The MVP™ plug represents a new paradigm in embolotherapy with its unique ability to achieve safe, effective effective, and immediate permanent vascular occlusion through a single device. The distinctive features of the device add a level of precision and efficiency currently unattainable with other devices. Dramatic decreases in occlusion time, achievable only with the MVP™ plug, leading to shorter procedure times make this an excellent tool, especially in critically ill patients.
The development of larger devices is currently underway and is poised to expand the clinical utility of the device.
Ripal T. Gandhi, MD, FSVM, is with Miami Cardiac and Vascular Institute in Miami, Florida. He has disclosed that he is a consultant to Medtronic. Dr. Gandhi may be reached at firstname.lastname@example.org.
Brian E. Schirf, MD, is with Riverside Radiology and Interventional Associates, Inc., in Columbus, Ohio. He has disclosed that he is a consultant to Medtronic and Cook Medical. Dr. Schirf may be reached at email@example.com.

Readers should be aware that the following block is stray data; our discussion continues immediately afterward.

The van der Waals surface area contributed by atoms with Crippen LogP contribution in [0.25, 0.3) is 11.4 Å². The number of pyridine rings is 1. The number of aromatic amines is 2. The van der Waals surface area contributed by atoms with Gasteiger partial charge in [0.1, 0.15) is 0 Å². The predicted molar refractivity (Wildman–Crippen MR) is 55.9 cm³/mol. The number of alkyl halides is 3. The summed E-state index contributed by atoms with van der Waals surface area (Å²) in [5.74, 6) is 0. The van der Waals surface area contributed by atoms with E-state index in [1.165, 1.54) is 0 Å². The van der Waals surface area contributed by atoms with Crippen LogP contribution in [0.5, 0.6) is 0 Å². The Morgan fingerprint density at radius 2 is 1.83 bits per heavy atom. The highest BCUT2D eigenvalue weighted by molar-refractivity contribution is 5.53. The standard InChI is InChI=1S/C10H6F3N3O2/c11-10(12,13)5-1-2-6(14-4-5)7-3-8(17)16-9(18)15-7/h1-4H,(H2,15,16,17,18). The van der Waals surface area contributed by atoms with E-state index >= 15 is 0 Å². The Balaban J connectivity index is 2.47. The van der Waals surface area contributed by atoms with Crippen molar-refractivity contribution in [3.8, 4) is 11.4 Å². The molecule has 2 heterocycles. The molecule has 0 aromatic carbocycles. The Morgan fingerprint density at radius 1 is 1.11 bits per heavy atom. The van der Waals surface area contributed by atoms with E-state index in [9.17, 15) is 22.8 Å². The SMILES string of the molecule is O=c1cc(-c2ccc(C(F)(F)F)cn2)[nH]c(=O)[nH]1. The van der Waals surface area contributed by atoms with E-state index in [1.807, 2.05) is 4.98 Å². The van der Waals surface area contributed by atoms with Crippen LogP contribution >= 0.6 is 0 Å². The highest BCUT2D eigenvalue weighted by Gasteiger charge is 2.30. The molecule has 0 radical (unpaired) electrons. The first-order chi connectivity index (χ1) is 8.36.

Jonathan Iglesias, MD, is with Miami Cardiac and Vascular Institute in Miami, Florida. He has disclosed that he has no financial interests related to this article.
- Pellerin O, Maleux G, Dean C, et al. Microvascular plug: a new embolic material for hepatic arterial skeletonization. Cardiovasc Intervent Radiol. 2014;37:1597-1601.
- Fischman AM, Ward TJ, Patel RS, et al. Prospective, randomized study of coil embolization versus Surefire infusion system during ytrrium-90 radioembolization with resin microspheres. J Vasc Interv Radiol. 2014;25:1709-1716.
- Maleux G, Deroose C, Fieuws S, et al. Prospective comparison of hydrogel-coated microcoils versus fibered platinum microcoils in the prophylactic embolization of the gastroduodenal artery before yttrium-90 radioembolization. J Vasc Interv Radiol. 2013;24:797-803.